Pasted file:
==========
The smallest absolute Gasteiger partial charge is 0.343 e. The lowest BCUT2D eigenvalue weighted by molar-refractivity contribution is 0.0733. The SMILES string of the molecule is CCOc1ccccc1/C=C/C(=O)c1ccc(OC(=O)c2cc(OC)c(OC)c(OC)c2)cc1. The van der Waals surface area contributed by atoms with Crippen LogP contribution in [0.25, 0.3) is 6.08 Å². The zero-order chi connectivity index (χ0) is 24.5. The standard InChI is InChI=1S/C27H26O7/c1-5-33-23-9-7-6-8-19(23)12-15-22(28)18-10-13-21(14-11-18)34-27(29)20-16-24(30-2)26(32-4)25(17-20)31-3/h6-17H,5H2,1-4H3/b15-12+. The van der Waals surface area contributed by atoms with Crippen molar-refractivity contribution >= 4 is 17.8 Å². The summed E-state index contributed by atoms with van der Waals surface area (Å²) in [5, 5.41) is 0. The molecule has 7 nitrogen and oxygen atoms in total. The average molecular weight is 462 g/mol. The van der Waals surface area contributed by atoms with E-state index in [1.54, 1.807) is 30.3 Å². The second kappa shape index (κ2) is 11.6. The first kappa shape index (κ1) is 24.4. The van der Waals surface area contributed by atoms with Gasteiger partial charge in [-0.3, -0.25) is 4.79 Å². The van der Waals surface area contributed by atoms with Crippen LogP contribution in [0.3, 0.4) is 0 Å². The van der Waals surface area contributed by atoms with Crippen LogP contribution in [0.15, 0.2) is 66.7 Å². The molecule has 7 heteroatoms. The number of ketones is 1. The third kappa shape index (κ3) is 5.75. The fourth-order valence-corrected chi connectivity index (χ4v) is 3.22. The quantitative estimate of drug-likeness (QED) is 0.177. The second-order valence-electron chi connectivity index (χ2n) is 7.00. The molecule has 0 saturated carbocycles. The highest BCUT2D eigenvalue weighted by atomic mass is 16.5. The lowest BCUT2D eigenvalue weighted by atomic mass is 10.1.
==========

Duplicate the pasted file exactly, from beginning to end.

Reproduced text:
The smallest absolute Gasteiger partial charge is 0.343 e. The lowest BCUT2D eigenvalue weighted by molar-refractivity contribution is 0.0733. The SMILES string of the molecule is CCOc1ccccc1/C=C/C(=O)c1ccc(OC(=O)c2cc(OC)c(OC)c(OC)c2)cc1. The van der Waals surface area contributed by atoms with Crippen LogP contribution in [0.25, 0.3) is 6.08 Å². The zero-order chi connectivity index (χ0) is 24.5. The standard InChI is InChI=1S/C27H26O7/c1-5-33-23-9-7-6-8-19(23)12-15-22(28)18-10-13-21(14-11-18)34-27(29)20-16-24(30-2)26(32-4)25(17-20)31-3/h6-17H,5H2,1-4H3/b15-12+. The van der Waals surface area contributed by atoms with Crippen molar-refractivity contribution >= 4 is 17.8 Å². The summed E-state index contributed by atoms with van der Waals surface area (Å²) in [5, 5.41) is 0. The molecule has 7 nitrogen and oxygen atoms in total. The average molecular weight is 462 g/mol. The van der Waals surface area contributed by atoms with E-state index in [1.54, 1.807) is 30.3 Å². The second kappa shape index (κ2) is 11.6. The first kappa shape index (κ1) is 24.4. The van der Waals surface area contributed by atoms with Gasteiger partial charge in [-0.3, -0.25) is 4.79 Å². The van der Waals surface area contributed by atoms with Crippen LogP contribution in [0.3, 0.4) is 0 Å². The van der Waals surface area contributed by atoms with Crippen LogP contribution in [0.15, 0.2) is 66.7 Å². The molecule has 7 heteroatoms. The number of ketones is 1. The third kappa shape index (κ3) is 5.75. The fourth-order valence-corrected chi connectivity index (χ4v) is 3.22. The quantitative estimate of drug-likeness (QED) is 0.177. The second-order valence-electron chi connectivity index (χ2n) is 7.00. The molecule has 0 saturated carbocycles. The highest BCUT2D eigenvalue weighted by atomic mass is 16.5. The lowest BCUT2D eigenvalue weighted by atomic mass is 10.1.